By Gregory Paul Silber
[Very mild spoilers below]
Saturday, September 21st, 2019 was Batman Day… or Earth, Wind, and Fire Day, depending on your pop culture persuasion.
It’s fitting that both holidays fell simultaneously this year, because it was a beautiful afternoon in New York City’s Union Square, where a special Batman Day discussion and signing was hosted by Barnes & Noble. DC publisher Dan DiDio moderated the panel, featuring writer Scott Snyder (All-Star Batman; Batman: Last Knight On Earth), artist Brad Walker (Aquaman; The Demon) with his recent Detective Comics collaborator, writer Peter J. Tomasi (Batman & Robin; The Bridge), and the freshly-crowned Batman writer for 2020, James Tynion IV (Detective Comics; Batman & Robin Eternal).
Purchase of the new, exclusive Barnes & Nobles hardcover edition of The Batman Who Laughs–by writer Snyder, artist Jock, colorist David Baron, with additional contributions by Tynion, Eduardo Risso, and Dave Stewart--was required for entry. However, the Caped Crusader’s jokerized doppelganger wasn’t the focus of conversation. What followed instead was a warm, laid-back honoring of Batman himself and each creator’s personal connection to him.
Given the huge announcement that kicked off the event, special attention was paid to James Tynion. Fans couldn’t help but hang onto his every word, although he expressed difficulty avoiding spoilers, especially with his “boss” Dan DiDio sitting right next to him.
Nonetheless, he provided some hints about the direction his Batman run might be taking. While he’d written and co-written (especially with his former teacher, Scott Snyder) many Batman stories already, starting with a backup in Batman #8 during the New 52, he noted that most of these have focused on the characters “around Bruce Wayne.” His upcoming run on the primary Batman title, with art by Tony Daniel and colors by Tomeu Morey, will be his first time “telling a Bruce Wayne story.”
Asked about which supporting characters we could expect in his run, Tynion mused about the importance of Gotham City as a whole. “It’s so important that Batman is in a fictional city, rather than a real one,” he said. He also namechecked Lucius Fox specifically, implying an elevated prominence for the supporting character moving forward following the tragic events of issue #76.
James Tynion stressed that his run will be an easy jumping-on point for new readers that will also be rewarding for long-time readers. “Even though it picks up all the big threads… it’s going to be a moment that’s singular. The family won’t be in the first issue because I don’t want to rely on my old crutches… there is a major rogue from (Batman’s) past who is now very close to him.”
“The Alfred Who Laughs!” Tomasi laughed – referring to the events in issue #76.
A question from DiDio to the panel about the importance of Batman’s gadgets lead to more hints of what fans might expect from Tynion’s run. “It’s something I learned from Scott,” Tynion explained, suggesting that each issue might introduce a new gadget or trick up Batman’s sleeve. “There has to be something novel in every issue.”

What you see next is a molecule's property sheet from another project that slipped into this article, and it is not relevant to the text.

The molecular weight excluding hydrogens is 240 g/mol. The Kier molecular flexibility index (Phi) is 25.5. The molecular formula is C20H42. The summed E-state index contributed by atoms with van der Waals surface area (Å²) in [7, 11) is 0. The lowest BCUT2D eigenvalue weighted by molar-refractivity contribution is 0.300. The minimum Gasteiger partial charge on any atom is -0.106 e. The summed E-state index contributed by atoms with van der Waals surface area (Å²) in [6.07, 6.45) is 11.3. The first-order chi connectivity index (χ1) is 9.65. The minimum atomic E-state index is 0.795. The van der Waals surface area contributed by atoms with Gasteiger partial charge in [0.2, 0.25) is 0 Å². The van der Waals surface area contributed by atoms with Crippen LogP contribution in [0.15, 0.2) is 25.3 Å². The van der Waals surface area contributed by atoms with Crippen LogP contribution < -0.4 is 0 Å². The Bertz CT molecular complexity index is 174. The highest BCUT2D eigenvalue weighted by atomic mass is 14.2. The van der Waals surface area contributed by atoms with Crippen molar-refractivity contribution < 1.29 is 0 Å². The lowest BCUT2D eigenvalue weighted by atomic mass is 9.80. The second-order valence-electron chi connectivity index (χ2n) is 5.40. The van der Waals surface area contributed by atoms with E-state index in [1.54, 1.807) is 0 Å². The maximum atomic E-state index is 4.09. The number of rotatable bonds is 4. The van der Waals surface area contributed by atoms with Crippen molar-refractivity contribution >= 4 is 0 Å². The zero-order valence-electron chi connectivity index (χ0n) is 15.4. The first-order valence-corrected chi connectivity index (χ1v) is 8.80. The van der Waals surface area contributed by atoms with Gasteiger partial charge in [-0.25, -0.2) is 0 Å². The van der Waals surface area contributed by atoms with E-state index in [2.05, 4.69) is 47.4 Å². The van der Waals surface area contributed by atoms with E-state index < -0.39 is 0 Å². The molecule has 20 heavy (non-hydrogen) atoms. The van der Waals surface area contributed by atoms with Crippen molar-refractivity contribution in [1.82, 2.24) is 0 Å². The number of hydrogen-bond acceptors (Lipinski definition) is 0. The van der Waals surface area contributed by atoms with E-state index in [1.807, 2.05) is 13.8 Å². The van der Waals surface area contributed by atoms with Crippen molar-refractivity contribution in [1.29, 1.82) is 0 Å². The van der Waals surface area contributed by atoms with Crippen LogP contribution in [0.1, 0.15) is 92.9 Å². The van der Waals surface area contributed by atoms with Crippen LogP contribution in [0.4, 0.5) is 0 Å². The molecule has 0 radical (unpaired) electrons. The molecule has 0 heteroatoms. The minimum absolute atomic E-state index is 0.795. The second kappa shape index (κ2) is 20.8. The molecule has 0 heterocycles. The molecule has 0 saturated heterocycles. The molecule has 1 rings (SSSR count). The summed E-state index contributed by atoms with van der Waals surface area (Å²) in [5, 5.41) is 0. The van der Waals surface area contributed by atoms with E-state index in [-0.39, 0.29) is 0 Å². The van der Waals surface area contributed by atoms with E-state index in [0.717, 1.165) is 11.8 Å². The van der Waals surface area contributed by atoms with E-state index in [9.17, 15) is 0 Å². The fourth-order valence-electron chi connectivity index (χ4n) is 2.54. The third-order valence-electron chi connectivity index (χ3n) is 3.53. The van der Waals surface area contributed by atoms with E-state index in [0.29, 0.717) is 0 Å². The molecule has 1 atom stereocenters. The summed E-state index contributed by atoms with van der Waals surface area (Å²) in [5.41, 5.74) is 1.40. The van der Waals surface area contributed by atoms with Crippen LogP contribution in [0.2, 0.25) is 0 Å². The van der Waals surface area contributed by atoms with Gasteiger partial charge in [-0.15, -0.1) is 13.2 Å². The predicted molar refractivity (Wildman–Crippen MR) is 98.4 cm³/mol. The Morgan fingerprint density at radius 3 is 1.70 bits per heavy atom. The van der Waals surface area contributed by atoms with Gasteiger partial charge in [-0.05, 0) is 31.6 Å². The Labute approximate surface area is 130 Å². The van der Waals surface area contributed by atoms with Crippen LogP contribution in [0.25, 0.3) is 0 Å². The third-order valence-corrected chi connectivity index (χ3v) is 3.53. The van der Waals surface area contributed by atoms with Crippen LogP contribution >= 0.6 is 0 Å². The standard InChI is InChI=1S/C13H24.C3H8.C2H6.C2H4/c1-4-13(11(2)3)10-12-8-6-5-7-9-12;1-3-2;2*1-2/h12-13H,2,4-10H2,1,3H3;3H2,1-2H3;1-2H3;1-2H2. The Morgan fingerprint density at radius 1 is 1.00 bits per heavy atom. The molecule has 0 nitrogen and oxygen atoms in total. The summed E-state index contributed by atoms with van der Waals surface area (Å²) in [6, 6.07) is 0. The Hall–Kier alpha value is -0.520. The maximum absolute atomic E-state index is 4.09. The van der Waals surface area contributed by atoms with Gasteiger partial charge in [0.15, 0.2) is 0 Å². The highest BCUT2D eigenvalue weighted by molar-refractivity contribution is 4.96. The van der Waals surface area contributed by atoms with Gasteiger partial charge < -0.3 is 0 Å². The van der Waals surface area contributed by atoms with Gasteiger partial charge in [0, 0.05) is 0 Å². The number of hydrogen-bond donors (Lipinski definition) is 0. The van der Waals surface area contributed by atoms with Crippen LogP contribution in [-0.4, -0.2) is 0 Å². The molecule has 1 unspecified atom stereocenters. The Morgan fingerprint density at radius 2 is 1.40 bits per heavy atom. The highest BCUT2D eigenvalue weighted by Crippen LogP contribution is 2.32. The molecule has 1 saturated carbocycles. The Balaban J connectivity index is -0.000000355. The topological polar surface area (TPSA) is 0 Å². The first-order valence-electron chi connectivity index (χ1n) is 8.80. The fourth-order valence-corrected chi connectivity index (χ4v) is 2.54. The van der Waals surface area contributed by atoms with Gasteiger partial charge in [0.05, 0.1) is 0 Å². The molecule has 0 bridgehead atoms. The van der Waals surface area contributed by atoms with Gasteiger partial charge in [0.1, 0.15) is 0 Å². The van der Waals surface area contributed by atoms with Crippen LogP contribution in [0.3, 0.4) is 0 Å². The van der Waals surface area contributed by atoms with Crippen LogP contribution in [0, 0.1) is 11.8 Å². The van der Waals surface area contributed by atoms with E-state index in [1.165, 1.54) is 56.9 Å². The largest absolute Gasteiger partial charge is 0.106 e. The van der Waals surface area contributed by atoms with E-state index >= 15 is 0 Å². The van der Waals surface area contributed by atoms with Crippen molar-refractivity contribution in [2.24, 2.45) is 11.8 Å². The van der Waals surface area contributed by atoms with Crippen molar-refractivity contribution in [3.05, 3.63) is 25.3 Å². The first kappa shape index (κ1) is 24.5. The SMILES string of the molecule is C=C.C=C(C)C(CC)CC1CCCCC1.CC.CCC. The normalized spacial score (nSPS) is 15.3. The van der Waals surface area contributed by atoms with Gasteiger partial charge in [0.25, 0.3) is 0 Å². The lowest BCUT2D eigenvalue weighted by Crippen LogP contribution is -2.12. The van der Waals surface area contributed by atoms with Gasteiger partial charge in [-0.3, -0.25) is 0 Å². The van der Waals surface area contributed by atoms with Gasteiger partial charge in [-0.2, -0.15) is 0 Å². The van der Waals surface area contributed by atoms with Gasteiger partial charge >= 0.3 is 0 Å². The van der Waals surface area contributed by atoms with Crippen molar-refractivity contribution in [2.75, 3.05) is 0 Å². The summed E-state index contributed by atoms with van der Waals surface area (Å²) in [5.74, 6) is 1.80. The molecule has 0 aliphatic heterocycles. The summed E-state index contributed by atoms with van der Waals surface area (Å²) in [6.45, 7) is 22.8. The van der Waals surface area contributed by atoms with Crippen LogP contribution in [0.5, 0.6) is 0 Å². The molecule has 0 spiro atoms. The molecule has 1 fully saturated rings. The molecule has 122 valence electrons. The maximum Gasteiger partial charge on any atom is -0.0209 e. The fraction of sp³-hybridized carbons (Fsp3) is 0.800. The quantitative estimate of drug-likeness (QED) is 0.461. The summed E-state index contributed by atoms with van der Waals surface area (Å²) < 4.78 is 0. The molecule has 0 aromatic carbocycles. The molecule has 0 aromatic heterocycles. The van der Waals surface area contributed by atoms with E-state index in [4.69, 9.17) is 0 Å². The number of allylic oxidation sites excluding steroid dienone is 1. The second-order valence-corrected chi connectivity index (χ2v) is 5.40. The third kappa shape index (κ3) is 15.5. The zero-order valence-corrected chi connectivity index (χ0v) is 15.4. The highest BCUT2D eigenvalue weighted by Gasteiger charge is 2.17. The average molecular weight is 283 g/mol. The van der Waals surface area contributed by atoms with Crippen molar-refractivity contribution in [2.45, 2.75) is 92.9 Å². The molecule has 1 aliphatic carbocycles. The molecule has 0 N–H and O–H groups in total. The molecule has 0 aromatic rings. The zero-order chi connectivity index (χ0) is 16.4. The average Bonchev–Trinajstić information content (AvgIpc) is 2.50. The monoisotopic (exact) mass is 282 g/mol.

The other creators’ eyes lit up talking about Batman’s signature penchant for ingenious, often ridiculous gadgets. Tomasi giddily reminisced about some of his favorite Bat-gadget moments, including a recent Detective Comics issue in which he had Batman shoot Bat-shark-repellant out of his ears. Earlier, he reminisced about how happy “little Petey” would’ve been to find out he’d grow up to participate in multiple milestone celebrations of his favorite superheroes, for both Batman and Superman’s 80th anniversaries.
Walker took the opportunity to explain his thought process behind his recent tweak to Batman’s costume, adding a strikingly believable reflective quality to the Dark Knight’s eyes inspired in part by Bruce Timm’s design in Batman: The Animated Series.
For all the laughs, Snyder underlined his gratitude to Batman fans for sticking with them, adding that even when readers complain about what he and his collaborators do with the character, he’s happy to know that it means so much to them that they’d react so strongly. Referencing his horror background, he claimed that one reason why Batman means so much to him is how Batman allows him to explore his greatest fears, especially as fatherhood has been at the center of his life throughout his various Batman comics throughout the decade.
Additionally, Snyder maintained that his current Batman miniseries penciled by frequent collaborator Greg Capullo, Last Knight on Earth, will indeed be their last–at least for the foreseeable future. “Nothing is forever in comics,” Didio said.
Even after DiDio was informed that they had to wrap things up, he allowed a few questions from the audience, and the last one should be of particular interest to Bat Family fans. Acknowledging that DiDio, somewhat infamously, isn’t the biggest fan of the character, he asked when Dick Grayson (and, perhaps implicitly, his beloved butt) would make a proper return to the pages of Nightwing. The publisher didn’t deny the accusation, but he did promise that this was something that’s being worked on currently, and that fans could look forward to big things from Batman’s original protege.